India’s recent success in the Commonwealth Games has brought about a wave of happiness and positivity across the nation. There is a clear improvement in performances and the trending trajectory is upwards which has made the Indian public bullish and excited for what’s to come.
But is this improvement enough to translate to Olympics success where the global superpowers in sports such as the USA and China compete?
For India to match or surpass these nations, we need to understand what makes these superpowers so successful and where we can bridge the gap in our system.
China’s Grassroot Model
China for example, they have a state run program put in place in their sports schools. They copied the idea from the Soviets of allocating a national budget to build up a pool of elite athletes. Kids from ages as young as five are put in such schools and are assessed on their physical traits and put in sports selected for them. They reside in these schools and are made to study for three hours and train for the remaining time according to the school schedule. These kids are raised with one and one goal only, which is to win medals and bring glory to their nation.
The schools bring in top level coaches to train these kids and all the expenses such as nutrition, equipment, coaches salaries etc. are covered by the tax revenue generated by the government. This system however comes with its own problems, kids are put in sports long before they understand what they are really passionate about, they are assessed on physical traits well before they reach their growth spurt and these programs make it difficult for athletes outside the system to make it to the higher levels.
USA’s Grassroot Model
The US has an elite grassroots level structure in place for their athletes. None of their Olympic training programmes are state sponsored and rely solely on private investment. Huge importance is given by parents and kids alike for collegiate sports. The collegiate system in place in America sets itself apart from the rest of the world. These college sports a lot of the time have larger viewership and crowds than professional sports and attract huge investment from brands and companies. This investment into college sports shows fruit with the level of competition that it produces. This level of competition breeds top level athletes and is one of the main reasons for USA’s success in the Olympics.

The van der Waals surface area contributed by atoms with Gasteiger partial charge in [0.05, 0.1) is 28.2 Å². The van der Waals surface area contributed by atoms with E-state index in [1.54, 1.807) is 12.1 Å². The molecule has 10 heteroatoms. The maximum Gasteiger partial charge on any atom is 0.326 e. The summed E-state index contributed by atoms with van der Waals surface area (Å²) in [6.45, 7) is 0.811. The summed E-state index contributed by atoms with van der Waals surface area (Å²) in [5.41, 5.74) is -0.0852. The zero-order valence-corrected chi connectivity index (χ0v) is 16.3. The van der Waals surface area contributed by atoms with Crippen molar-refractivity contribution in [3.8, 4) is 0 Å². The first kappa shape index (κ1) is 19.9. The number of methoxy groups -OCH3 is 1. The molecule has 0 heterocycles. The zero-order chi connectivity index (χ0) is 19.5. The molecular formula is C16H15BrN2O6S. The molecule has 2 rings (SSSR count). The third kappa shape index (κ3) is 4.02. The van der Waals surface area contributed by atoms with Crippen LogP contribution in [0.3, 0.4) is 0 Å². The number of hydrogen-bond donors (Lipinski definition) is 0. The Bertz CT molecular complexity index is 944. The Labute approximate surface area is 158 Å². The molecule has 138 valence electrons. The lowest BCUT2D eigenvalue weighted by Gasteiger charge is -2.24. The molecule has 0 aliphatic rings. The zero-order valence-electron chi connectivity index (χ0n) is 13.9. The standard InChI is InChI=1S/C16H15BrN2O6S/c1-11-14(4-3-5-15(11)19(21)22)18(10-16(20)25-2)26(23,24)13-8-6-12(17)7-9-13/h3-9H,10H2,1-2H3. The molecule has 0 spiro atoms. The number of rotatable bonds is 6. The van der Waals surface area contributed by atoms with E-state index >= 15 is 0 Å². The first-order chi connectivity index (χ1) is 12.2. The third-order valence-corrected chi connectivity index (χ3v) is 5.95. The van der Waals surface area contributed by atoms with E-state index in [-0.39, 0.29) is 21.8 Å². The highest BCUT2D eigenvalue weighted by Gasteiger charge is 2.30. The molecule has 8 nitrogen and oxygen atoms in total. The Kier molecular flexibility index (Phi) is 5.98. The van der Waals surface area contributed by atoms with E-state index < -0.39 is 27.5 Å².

Challenges and Progress in India
Lack of clarity
In the previous five years, there have been a lot of changes, at least in terms of policy, as a result of the Indian government’s efforts to promote sports and fitness. The Samagra Shiksha Abhiyaan and Fit India Movement are both tasked with supplying and ensuring maintenance of sporting equipment to government schools, suggesting that these developments have also led to duplications in policy. This raises concerns about who will be holding these schools accountable and whether they will receive funds from both of these programmes.
The Khelo India School Games (KISG) appear to have been replaced by the Khelo India Youth Games (KIYG), but it is unclear exactly what this implies. Does it cover both schools and universities under one roof, or will there be separate Khelo India game sets each year for schools and universities?